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The Frenchtown Civic Organization (FTCO) non-profit organization was established in 1958 by a group of leaders of the Honduras, Altona, and Demarara areas to serve as a liaison and advocate for the people that live in the area known as Frenchtown on matters of civic and community interests and concerns.


 On January 31, 2002,  FTCO was provided the opportunity to lease the parcel of land located at Estate Altona and Welgunst from the Government of the Virgin Islands to establish the The French Heritage Museum. 

French HeritageMuseum Logo

The building was constructed in 1944 as a fire station for the village but was later re-purposed as the Olive & Bernier Health Clinic.  Mrs. Florina Olive, RN and Ms. Mercelita Bernier, Public Health Nurse provided much needed health care to the residents of Frenchtown in the 1940’s and early 1950’s, and the building was appropriately named in their honor.  The building subsequently served as a kindergarten of the village taught by Altergracia Wenner, a noble educator and community advocate.  Both hurricanes Marilyn and Hugo demolished the roof of the building, but nothing could damper the will and determination of the Frenchtown Civic Organization and its members to restore the building to its former historic and architectural design. 


Excerpts from an article written by Anne-Marie Danet and published in the Virgin Islands Daily News on August 6, 1993, and can be found at the National Museum of St. Kitts in Bassetere, St. Kitts & Nevis.


“In 1625, a young nobleman from Normandy, France  became a privateer hoping to regain some of the family's lost wealth.  Pierre Belain Sieur d'Esnambuc  sailed the Atlantic Ocean and the Caribbean Sea until he arrived at St. Kitts, then known as St. Christopher.

Sieur d'Esnambuc liked what he found and in 1626, he sailed back to France for supplies and to implore the Cardinal Richelieu to petition the Pope to grant France the right to colonize islands in the Antilles. In 1627, with three ships, supplies and about 500 recruits, d'Esnambuc left France  and sailed back to St. Kitts.   They were fishermen, dock laborers and workers in agriculture from Normandy and Brittany, but half perished on the voyage.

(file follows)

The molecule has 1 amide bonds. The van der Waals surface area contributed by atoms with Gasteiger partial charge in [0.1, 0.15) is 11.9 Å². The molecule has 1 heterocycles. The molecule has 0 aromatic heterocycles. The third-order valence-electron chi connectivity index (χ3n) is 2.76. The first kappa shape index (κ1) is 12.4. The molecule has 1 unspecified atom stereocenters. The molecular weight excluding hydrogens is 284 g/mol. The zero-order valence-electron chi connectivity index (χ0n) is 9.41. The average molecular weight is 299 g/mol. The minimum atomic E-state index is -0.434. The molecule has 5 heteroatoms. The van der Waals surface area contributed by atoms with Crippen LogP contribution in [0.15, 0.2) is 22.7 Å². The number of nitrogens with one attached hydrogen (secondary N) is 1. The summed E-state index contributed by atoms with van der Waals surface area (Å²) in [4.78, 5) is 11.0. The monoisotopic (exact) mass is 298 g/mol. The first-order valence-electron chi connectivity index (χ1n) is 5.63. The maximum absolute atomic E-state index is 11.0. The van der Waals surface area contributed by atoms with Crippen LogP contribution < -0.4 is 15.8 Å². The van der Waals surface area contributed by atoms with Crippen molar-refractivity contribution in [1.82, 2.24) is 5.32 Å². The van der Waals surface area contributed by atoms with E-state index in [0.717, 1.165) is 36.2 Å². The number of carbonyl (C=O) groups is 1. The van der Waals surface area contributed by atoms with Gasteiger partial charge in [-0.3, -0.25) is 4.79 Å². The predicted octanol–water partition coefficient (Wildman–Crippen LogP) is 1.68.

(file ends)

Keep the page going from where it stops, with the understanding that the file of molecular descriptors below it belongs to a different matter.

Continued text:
In 1629, the Spanish attacked St. Kitts and demanded that both the French and the English leave so d’Esnambuc took his colonists to the islands of Anguilla, Saint-Barthelemy and to St. Martin.  Later that same year, the Spanish left St. Kitts and d’Esnambuc returned to St. Kitts.  Thus, in 1629 there were French settlers on Saint-Barthelemy even though it was a short time.


In 1635, d’Esnambuc was appointed Governor and Charles de L’Olive his Lieutenant.  De L’Olive soon went to Guadeloupe with 600 persons to set up a colony.  After d”Esambuc died in 1637 , Sieur DePoincy was named general captain of St. Kitts, then known to the French as Saint-Christophe.


In 1648, DePoincy sent 50 persons to again settle on Saint-Bathelemy but in 1656, the Carib Indians massacred most of them.  The French did not return to Saint-Barthelemy until 1659.  In 1784, Louis XVI, King of France, made a deal with King Gustav III of Sweden and Saint Barthelemy was traded in exchange for the use of certain warehouses in Goteborg, Sweden.  Under Sweden, the island prospered and the settlers had a better life.  This did not last, for when St. Thomas was declared a free port, traders preferred to do their business there. 


Meanwhile, disastrous hurricanes and devastating droughts (in the mid to late 1800’s) had just about done away with the livelihood of the settlers of Saint-Barthelemy, and they started moving away to other islands.  Many of the migrants came to St. Thomas. The fishermen went to settle in Carenage,  which later became known as Frenchtown.  Those who were farmers went to live on the North Side of St. Thomas where soil was fertile and land to farm was available.  Each family built a little cabin on land leased from the land owners.   In Carenage, the settlers built little fishing boats and canoes and they knitted nets.  They also made fish traps and they worked hard at their trade.  The women were weavers of straw and made hats for themselves and for the men.  While the land was leased, the settlers in Frenchtown owned their humble little cabins, which they had built with their own hands. 


We learned our lessons well and now among our people are senators, doctors, lawyers, accountants, scientists, teachers, artists, engineers and professors at colleges and universities.  There are nurses, nuns and priests.


We are proud of our French heritage and of our ancestors who left it for us along with their courage and their will to always strive for a better life.”

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